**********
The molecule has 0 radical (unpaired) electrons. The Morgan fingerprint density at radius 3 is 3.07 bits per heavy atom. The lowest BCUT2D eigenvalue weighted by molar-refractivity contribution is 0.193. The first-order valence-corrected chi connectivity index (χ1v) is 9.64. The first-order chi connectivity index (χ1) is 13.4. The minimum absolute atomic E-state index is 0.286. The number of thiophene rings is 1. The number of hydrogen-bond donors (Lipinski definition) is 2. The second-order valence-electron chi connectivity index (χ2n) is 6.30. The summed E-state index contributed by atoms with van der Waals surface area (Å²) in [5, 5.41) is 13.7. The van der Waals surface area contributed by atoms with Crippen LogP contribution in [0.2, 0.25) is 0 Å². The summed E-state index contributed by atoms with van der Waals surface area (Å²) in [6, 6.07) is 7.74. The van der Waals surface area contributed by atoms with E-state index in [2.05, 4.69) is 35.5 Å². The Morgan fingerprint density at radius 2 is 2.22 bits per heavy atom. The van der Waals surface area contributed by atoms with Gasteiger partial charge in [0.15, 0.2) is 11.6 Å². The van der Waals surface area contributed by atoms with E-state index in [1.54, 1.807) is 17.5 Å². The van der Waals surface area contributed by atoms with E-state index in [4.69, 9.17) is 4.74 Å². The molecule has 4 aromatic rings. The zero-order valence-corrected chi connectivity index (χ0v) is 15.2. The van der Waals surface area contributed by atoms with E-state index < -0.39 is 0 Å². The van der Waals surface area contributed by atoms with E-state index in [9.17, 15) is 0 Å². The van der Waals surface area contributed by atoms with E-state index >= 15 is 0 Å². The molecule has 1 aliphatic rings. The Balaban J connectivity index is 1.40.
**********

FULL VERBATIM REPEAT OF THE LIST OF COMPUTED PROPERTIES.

The molecule has 0 radical (unpaired) electrons. The Morgan fingerprint density at radius 3 is 3.07 bits per heavy atom. The lowest BCUT2D eigenvalue weighted by molar-refractivity contribution is 0.193. The first-order valence-corrected chi connectivity index (χ1v) is 9.64. The first-order chi connectivity index (χ1) is 13.4. The minimum absolute atomic E-state index is 0.286. The number of thiophene rings is 1. The number of hydrogen-bond donors (Lipinski definition) is 2. The second-order valence-electron chi connectivity index (χ2n) is 6.30. The summed E-state index contributed by atoms with van der Waals surface area (Å²) in [5, 5.41) is 13.7. The van der Waals surface area contributed by atoms with Crippen LogP contribution in [0.2, 0.25) is 0 Å². The summed E-state index contributed by atoms with van der Waals surface area (Å²) in [6, 6.07) is 7.74. The van der Waals surface area contributed by atoms with E-state index in [2.05, 4.69) is 35.5 Å². The Morgan fingerprint density at radius 2 is 2.22 bits per heavy atom. The van der Waals surface area contributed by atoms with Gasteiger partial charge in [0.15, 0.2) is 11.6 Å². The van der Waals surface area contributed by atoms with E-state index in [1.54, 1.807) is 17.5 Å². The van der Waals surface area contributed by atoms with E-state index in [4.69, 9.17) is 4.74 Å². The molecule has 4 aromatic rings. The zero-order valence-corrected chi connectivity index (χ0v) is 15.2. The van der Waals surface area contributed by atoms with E-state index < -0.39 is 0 Å². The van der Waals surface area contributed by atoms with E-state index in [9.17, 15) is 0 Å². The van der Waals surface area contributed by atoms with E-state index >= 15 is 0 Å². The molecule has 1 aliphatic rings. The Balaban J connectivity index is 1.40.